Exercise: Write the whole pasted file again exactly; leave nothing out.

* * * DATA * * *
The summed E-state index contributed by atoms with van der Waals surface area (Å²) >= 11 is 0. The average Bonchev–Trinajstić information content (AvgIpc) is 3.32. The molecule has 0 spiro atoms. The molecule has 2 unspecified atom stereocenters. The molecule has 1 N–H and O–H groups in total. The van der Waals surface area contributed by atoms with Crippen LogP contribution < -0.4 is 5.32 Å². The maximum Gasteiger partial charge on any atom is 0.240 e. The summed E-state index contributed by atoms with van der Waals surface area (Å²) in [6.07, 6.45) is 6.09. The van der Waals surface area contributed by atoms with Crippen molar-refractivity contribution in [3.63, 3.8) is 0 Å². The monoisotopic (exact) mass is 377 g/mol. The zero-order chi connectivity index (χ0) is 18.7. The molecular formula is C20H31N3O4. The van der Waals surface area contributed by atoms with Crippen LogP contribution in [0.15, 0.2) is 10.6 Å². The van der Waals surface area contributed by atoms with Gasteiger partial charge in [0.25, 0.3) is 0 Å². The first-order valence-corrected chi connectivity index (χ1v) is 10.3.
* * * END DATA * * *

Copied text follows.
The summed E-state index contributed by atoms with van der Waals surface area (Å²) >= 11 is 0. The average Bonchev–Trinajstić information content (AvgIpc) is 3.32. The molecule has 0 spiro atoms. The molecule has 2 unspecified atom stereocenters. The molecule has 1 N–H and O–H groups in total. The van der Waals surface area contributed by atoms with Crippen LogP contribution < -0.4 is 5.32 Å². The maximum Gasteiger partial charge on any atom is 0.240 e. The summed E-state index contributed by atoms with van der Waals surface area (Å²) in [6.07, 6.45) is 6.09. The van der Waals surface area contributed by atoms with Crippen molar-refractivity contribution in [3.63, 3.8) is 0 Å². The monoisotopic (exact) mass is 377 g/mol. The zero-order chi connectivity index (χ0) is 18.7. The molecular formula is C20H31N3O4. The van der Waals surface area contributed by atoms with Crippen LogP contribution in [0.15, 0.2) is 10.6 Å². The van der Waals surface area contributed by atoms with Gasteiger partial charge in [0.25, 0.3) is 0 Å². The first-order valence-corrected chi connectivity index (χ1v) is 10.3.